Referring initially to FIG. 1, shown is a flow chart illustrating the fundamental steps in the incremental commutation position detection method of the present invention during normal operation. The first step 10 requires applying a driving signal (continuous or pulse width modulated) to an active stator coil. Active stator coils are those which, due to their relative position to the rotor, exert a maximum rotational and/or linear torque on the rotor upon being energized with a driving signal. The next step 20 entails monitoring the current waveform of the active stator coil to assess the amount of electric current flowing within the active stator coil as the rotor approaches the active stator coil. In a preferred embodiment, the current waveform is then normalized in step 30 to remove various extraneous factors that may significantly influence the amount of current flowing within the active stator coil, such as fluctuations in motor speed and bus voltage. By removing these influencing factors, the DC component of the current waveform is removed to provide a current waveform comprising only the AC component of the current. It is the AC component of the current that contains the desired commutation position information that is the focus of the present invention.

The normalized current waveform is thereafter differentiated in step 40 to produce a current rate of change waveform representative of the amount of inductance (L) within the active stator coil. In the next step 50, the current rate of change waveform is compared to a predetermined voltage threshold to determine commutation position. In a preferred embodiment, the commutation position signal is subjected to a sample and hold circuit in step 60 for blocking or holding transient-laden portions of the commutation position signal such that a commutation module may apply the driving signal to the next active stator in step 70 without having to resort to filtering to remove such transients. As will be set forth below, the sample and hold step 60 may be employed to overcome the switching transients which occur at each change of state within the PWM pulse train, as well as when the driving signal is redirected to another stator coil. Other than during these holding periods, the commutation module will analyze the commutation position signal to detect a commutation point indicative of the need to direct the driving signal to the next successive stator coil to maintain the rotor in optimal rotational and/or linear motion.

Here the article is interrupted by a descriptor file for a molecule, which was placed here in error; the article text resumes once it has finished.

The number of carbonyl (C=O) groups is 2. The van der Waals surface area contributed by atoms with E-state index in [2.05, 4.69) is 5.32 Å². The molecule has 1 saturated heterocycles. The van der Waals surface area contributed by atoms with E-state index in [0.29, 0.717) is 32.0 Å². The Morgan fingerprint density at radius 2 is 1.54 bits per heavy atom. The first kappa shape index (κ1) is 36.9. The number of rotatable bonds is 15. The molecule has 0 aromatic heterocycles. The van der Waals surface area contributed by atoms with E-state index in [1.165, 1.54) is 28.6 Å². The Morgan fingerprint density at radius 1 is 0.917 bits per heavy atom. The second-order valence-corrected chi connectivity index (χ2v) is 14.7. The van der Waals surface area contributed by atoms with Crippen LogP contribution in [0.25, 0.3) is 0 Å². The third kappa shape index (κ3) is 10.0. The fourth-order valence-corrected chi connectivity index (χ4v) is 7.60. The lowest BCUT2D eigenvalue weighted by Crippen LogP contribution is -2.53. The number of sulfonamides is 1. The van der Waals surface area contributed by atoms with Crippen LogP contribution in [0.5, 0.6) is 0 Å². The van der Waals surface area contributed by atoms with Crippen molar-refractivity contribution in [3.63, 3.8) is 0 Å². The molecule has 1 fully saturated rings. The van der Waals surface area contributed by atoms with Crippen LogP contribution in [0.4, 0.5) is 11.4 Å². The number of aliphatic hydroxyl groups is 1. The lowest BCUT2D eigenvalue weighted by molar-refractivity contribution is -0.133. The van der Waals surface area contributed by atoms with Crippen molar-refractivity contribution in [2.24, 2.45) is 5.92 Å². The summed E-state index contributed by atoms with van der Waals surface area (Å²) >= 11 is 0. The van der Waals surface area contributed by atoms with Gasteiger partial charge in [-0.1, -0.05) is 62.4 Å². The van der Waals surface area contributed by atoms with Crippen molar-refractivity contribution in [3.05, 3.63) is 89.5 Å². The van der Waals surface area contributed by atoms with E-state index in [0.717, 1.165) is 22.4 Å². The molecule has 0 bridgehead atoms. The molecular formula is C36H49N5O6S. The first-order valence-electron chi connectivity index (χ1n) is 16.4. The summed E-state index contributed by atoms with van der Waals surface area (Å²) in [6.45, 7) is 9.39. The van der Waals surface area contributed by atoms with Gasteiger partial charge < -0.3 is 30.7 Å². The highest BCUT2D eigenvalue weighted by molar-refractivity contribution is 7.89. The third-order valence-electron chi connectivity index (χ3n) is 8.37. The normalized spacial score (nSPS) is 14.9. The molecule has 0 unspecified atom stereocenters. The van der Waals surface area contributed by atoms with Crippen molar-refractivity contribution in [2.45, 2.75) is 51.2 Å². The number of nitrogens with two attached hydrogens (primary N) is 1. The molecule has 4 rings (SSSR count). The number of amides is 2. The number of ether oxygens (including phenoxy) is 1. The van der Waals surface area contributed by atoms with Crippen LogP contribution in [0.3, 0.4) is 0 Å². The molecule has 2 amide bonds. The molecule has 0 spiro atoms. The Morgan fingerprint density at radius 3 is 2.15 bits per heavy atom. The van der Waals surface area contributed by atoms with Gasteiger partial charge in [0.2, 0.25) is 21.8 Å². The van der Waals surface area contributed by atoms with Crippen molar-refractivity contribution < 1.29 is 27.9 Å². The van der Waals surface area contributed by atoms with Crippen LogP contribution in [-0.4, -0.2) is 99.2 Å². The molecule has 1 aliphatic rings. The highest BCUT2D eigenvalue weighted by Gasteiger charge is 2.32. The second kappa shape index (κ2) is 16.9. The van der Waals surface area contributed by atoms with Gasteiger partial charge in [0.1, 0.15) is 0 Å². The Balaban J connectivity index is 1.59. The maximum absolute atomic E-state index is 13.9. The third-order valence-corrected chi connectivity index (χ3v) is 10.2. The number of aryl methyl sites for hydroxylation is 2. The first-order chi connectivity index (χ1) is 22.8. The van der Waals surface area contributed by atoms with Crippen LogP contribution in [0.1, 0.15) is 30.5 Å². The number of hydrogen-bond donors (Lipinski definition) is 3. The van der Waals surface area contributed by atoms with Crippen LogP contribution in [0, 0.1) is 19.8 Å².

Through the incremental commutation detection method set forth in FIG. 1, the present invention is inventively capable of continuously and accurately determining the position of the rotor relative to the active stator coils within any variety of brushless motor. By providing this real-time commutation position information in the manner described above, the present invention lends itself to many different applications. By way of example and not limitation, two such applications will be described hereinbelow. The first application, as shown in FIG. 2, comprises a system for controlling the sequential commutation of the stator coils within a variable reluctance motor 2 during normal operation and start-up. The second application, as shown in FIG. 7, comprises a system for detecting a stalled condition within a stepper motor. While FIGS. 2 and 7 employ brushless motors of the variable reluctance and stepper types, respectively, it is to be fully recognized that these are set forth by way of example only and, consequently, any number of brushless motors may be substituted therefor without departing from the scope of the present invention.